Rangers crisis: HMRC to investigate those responsible for meltdown at club
The Ibrox club confirmed its planned CVA escape from administration would now fail.
HM Revenue and Customs has signalled an investigation into the financial mismanagement at Rangers after the club moved towards liquidation.
The Ibrox club confirmed its planned company voluntary arrangement (CVA) escape from administration would now fail as the tax authorities revealed they felt it was in the "public interest" to liquidate Rangers FC plc, incorporated in 1899.
On Tuesday, the man leading the Sevoc takeover consortium, Charles Green, said he was disappointed that the bid had failed, meaning that he would now seek to buy the club's assets and pay off administrators in a £5.5m newco switch.
Neutral insolvency firm BDO will now be appointed as liquidators of Rangers, with their remit including to investigate the years of financial mismanagement at the club.
On Tuesday a HMRC spokesman said: "A liquidation provides the best opportunity to protect taxpayers, by allowing the potential investigation and pursuit of possible claims against those responsible for the company’s financial affairs in recent years.
"A CVA would restrict the scope of such action. Moreover the liquidation route does not prejudice the proposed sale of the club. This sale can take place either through a CVA or a liquidation.
"So the sale is not being undermined, it simply takes a different route. Liquidation will enable a sale of the football assets to be made to a new company, thereby ensuring that football will continue at Ibrox. It also means that the new company will be free from claims or litigation in a way which would not be achievable with a CVA. Rangers can make a fresh start."
HMRC also indicated that as things currently stand it did not have any objections regarding Mr Green's proposed newco switch for Rangers. A spokesman said there were "no issues at the moment" over the move, while he added that any concerns about whether the prospective new owner was a "fit and proper person" to hold a position at the club was an issue for the footballing authorities.
Malcolm Cohen, BDO business restructuring partner, will be appointed joint liquidator of the old company.
On Tuesday, he said: "CVA proposals have been rejected, so the next step for the Company will be to exit administration and enter liquidation. Once BDO is formally appointed, the joint liquidators will be seeking to protect any remaining assets, maximise recoveries for the benefit of creditors, and investigate the reasons behind the failure of the company.
"The joint administrators intend to complete a transfer of the business and assets to a new company in the coming days, putting the future of the club on more secure footing. Once this is done, BDO will determine what can be recovered from the remains of the existing company.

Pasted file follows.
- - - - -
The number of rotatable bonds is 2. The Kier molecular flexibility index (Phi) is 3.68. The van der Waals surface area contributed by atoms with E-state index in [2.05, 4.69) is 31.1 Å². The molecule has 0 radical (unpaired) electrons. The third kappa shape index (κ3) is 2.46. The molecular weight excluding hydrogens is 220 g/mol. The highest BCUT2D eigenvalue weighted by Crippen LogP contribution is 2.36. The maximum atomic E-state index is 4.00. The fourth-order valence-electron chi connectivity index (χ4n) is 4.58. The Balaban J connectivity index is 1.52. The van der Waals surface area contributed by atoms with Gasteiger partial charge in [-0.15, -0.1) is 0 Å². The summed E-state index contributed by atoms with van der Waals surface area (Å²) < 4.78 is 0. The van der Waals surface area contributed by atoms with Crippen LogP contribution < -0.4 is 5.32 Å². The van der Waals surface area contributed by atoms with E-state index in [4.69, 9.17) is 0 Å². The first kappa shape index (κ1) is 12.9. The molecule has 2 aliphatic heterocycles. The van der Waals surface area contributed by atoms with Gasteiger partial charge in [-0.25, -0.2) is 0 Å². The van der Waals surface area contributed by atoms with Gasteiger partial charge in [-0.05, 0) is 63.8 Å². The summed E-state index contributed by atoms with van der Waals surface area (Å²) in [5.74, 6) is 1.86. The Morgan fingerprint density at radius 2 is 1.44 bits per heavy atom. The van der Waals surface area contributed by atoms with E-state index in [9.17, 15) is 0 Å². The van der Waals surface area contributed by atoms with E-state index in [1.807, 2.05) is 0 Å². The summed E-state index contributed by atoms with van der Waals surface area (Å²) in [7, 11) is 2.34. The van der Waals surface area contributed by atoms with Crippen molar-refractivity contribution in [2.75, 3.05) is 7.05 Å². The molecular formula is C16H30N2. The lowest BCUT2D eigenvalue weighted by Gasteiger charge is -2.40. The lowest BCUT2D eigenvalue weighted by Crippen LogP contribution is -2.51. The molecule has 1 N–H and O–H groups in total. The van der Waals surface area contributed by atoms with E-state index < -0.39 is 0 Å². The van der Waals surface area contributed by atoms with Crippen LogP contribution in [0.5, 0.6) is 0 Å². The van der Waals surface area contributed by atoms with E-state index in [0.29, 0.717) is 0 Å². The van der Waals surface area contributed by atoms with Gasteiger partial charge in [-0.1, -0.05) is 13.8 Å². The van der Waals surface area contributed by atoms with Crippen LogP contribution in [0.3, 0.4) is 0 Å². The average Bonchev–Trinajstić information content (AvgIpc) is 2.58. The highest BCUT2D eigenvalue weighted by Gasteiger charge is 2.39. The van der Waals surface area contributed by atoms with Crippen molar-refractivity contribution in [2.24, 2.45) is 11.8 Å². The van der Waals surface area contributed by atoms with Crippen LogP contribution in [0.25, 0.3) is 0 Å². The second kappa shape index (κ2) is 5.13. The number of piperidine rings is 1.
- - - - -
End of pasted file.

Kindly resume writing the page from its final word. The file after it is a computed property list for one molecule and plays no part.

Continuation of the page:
"It is important to understand that the appointment of liquidators will not mean the end of football at Ibrox - only the end of the company that ran the club. This is the structure that BDO will investigate. It is right that there is a full and robust investigation into why the company failed, together with concerted efforts to recover monies for creditors and the taxpayer. This may include pursuit of possible claims against those responsible for the financial affairs of the company in previous years."
David Lister, head of fraud at insolvency experts Ernst and Young, told STV News that the liquidation investigation will most likely result in forensic accountants going over the books at Rangers and will extend as far back as the mismanagement appeared to have taken place.
He also said that similar investigations into liquidated companies have resulted in criminal prosecutions being launched, although he could not comment on what he thinks the outcome of it would be at Rangers.
A tax avoiding scheme implemented by former owner Sir David Murray between 2001 and 2010 saw Rangers staff and players paid from offshore employee benefit trusts (EBTs). The club's use of the scheme was deemed to be in breach of tax legislation by HMRC, who ordered them to pay up the millions they had avoided.
The Ibrox club appealed this, which is now the subject of the 'big' tax case at the First Tier Tax Tribunal in Edinburgh. The final hearings in the case took place in January and both the club and the tax authorities are still awaiting the outcome of it, which Duff and Phelps said could leave the club facing a tax bill of up to £75m.
Sir David's reign at the club also resulted in the 'wee' tax case, over the use of another tax avoidance scheme to pay players Tore Andre Flo and Ronald De Boer between 2000 and 2003. A £3m fee to cover this has been agreed with HMRC, but has not been paid since the club was declared insolvent.
Craig Whyte bought Sir David's 85% stake in the club for £1 last May. He used a £25.3m deal with Ticketus for 100,000 future Ibrox season ticket sales to effectively fund his buyout through clearing the club's £18m debt to Lloyds Banking Group.
This deal was subsequently torn up by Duff and Phelps after Lord Hodge at the Court of Session found that the London firm did not own the season tickets, but had a personal right to a licence to sell them, which could be breached in the interests of all creditors.
Both Ticketus and Duff and Phelps have launched legal action against Mr Whyte, who had agreed to sell his shares to Mr Green for £1 should a CVA be successful.